She nodded, psyching herself up for this. After years of taking care of her family and working herself half to death, she deserved this. She needed this.
So…San Francisco or bust.
It would work, she assured herself. Getting away would allow her to find her muse again, her love for the writing. And so, convinced, she strode to the ticket counter.
Fifteen minutes later, she hit the very long, very slow-moving security line. Surrounded by people complaining about the wait, she was in the process of removing her laptop, her sweater, her shoes, her watch, and her bracelet and was patting herself down to make sure she’d gotten everything out of her pockets when a TSA agent pulled her aside.
“Oh,” she said, “I’m not carrying any liquids over three ounces.”
The guy shrugged. “Random female,” he said. “That your bag?”
“Yes.” This was what she got for buying a last-minute one-way ticket and she bit her lower lip as the agent started to go through her things. She favored layers, especially tees and sweaters with loose skirts or yoga pants—even though she’d never been to a yoga class in her life. He pawed through everything, pausing at the sight of her bunny slippers—which, hey, totally completed her favorite writing uniform.
“My three-year-old kid has these,” he said and then kept going, alternately looking up at the X-ray monitor and down at her bag, clearly seeking something specific. He moved aside a lightweight jersey dress and she grimaced as some lacy, silky things were exposed. Maybe her clothes were nothing special but she did have a thing about what she wore beneath them, her one concession to feeling sexy in this crazy life she’d built where she didn’t have time to actually be sexy . . .
Luckily for his health, the agent’s stoic expression never changed. No doubt he’d seen it all and couldn’t care less as he dug past her favorite peach lace bra-and-panty set, a box of tampons, and . . .
“Ah,” he said, holding up an apple.
“Are apples a problem?” Colbie asked.
“They sometimes look weird on the screen.”
“No weirdness here,” she said. “Just a morning snack. It’s not even poisonous.” She added a harmless smile.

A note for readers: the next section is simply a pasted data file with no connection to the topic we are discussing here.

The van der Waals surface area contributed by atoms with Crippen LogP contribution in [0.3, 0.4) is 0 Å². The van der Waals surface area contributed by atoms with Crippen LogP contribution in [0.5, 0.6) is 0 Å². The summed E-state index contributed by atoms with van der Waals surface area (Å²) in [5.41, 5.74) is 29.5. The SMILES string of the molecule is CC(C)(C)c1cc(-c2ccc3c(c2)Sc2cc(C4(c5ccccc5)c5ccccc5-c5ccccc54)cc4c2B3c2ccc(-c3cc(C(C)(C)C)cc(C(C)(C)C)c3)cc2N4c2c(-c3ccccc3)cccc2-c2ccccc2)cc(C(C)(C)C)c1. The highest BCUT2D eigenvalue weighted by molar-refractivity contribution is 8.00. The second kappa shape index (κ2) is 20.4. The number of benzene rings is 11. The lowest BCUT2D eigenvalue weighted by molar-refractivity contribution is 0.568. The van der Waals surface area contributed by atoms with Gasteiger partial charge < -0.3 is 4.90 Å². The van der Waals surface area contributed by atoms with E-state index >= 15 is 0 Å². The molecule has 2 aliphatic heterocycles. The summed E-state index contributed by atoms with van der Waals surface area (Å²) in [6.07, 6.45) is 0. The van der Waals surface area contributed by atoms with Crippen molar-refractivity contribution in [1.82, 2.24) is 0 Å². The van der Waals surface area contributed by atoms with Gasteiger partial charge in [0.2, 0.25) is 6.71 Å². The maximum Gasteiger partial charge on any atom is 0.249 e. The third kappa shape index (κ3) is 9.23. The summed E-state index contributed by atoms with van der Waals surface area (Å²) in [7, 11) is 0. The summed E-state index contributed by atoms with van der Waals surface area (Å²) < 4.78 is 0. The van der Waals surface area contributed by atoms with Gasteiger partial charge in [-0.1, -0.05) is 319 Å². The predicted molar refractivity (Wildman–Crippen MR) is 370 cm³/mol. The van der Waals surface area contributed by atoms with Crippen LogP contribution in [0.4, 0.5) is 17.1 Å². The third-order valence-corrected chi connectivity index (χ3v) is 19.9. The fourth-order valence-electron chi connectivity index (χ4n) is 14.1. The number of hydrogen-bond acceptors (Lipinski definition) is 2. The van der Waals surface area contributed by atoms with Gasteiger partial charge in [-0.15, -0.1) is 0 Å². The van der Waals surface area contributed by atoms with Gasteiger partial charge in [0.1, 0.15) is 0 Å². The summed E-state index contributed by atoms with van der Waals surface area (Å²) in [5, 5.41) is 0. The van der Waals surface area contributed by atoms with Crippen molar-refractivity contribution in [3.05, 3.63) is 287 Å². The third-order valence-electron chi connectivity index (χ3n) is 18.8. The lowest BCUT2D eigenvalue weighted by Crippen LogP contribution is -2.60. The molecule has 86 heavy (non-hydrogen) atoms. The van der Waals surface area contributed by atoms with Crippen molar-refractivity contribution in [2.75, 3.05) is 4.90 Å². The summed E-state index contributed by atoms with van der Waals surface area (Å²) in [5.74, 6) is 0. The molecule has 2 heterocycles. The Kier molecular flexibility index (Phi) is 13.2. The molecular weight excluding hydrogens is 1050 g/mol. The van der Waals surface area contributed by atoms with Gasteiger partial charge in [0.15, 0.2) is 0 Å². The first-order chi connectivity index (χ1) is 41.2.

He didn’t return it, because he was staring at some papers she’d paper-clipped and shoved in her bag to read on the plane. “How to murder people by poison without detection,” he read aloud.
The woman behind Colbie gasped in horror.
“Okay,” Colbie said, pointing to them. “That’s not what it looks like.”
The woman behind her, cradling a leopard-print cat carrier, had turned and was frantically whispering to the people behind her.
“Really,” Colbie said. “It’s a funny story, actually.”
But the TSA guy was flipping through her notes, not even remotely interested in her funny story. He didn’t need to read aloud what he was looking at, because she knew exactly what was there—other Google searches, such as how to get away with murder using a variety of different everyday products that weren’t considered weapons. “It’s research,” she said to the room.
“Yeah, that’s probably what I’d say too,” a guy said from somewhere behind her.
Colbie didn’t look back; she just kept her gaze on the TSA agent, trying to look nonthreatening as she said something she rarely if ever said aloud. “I’m a writer.”
“Uh-huh.” He pulled out his radio now with an ominous “Female agent, please.”
“Oh, pluck it!” she snapped.
The agent narrowed his gaze. “What’s that supposed to mean?”
“Nothing bad,” she said. “That’s the point. See, we’ve got this swear jar at home, which means I’ve gone broke swearing, so I say other stuff instead of bad words. Stuff that sounds like bad words but isn’t. I don’t lose any money that way, and—” She broke off because he didn’t appear impressed. “Look, never mind that,” she said. “Just believe me, I’m not a problem. You saw the bunny slippers, right?”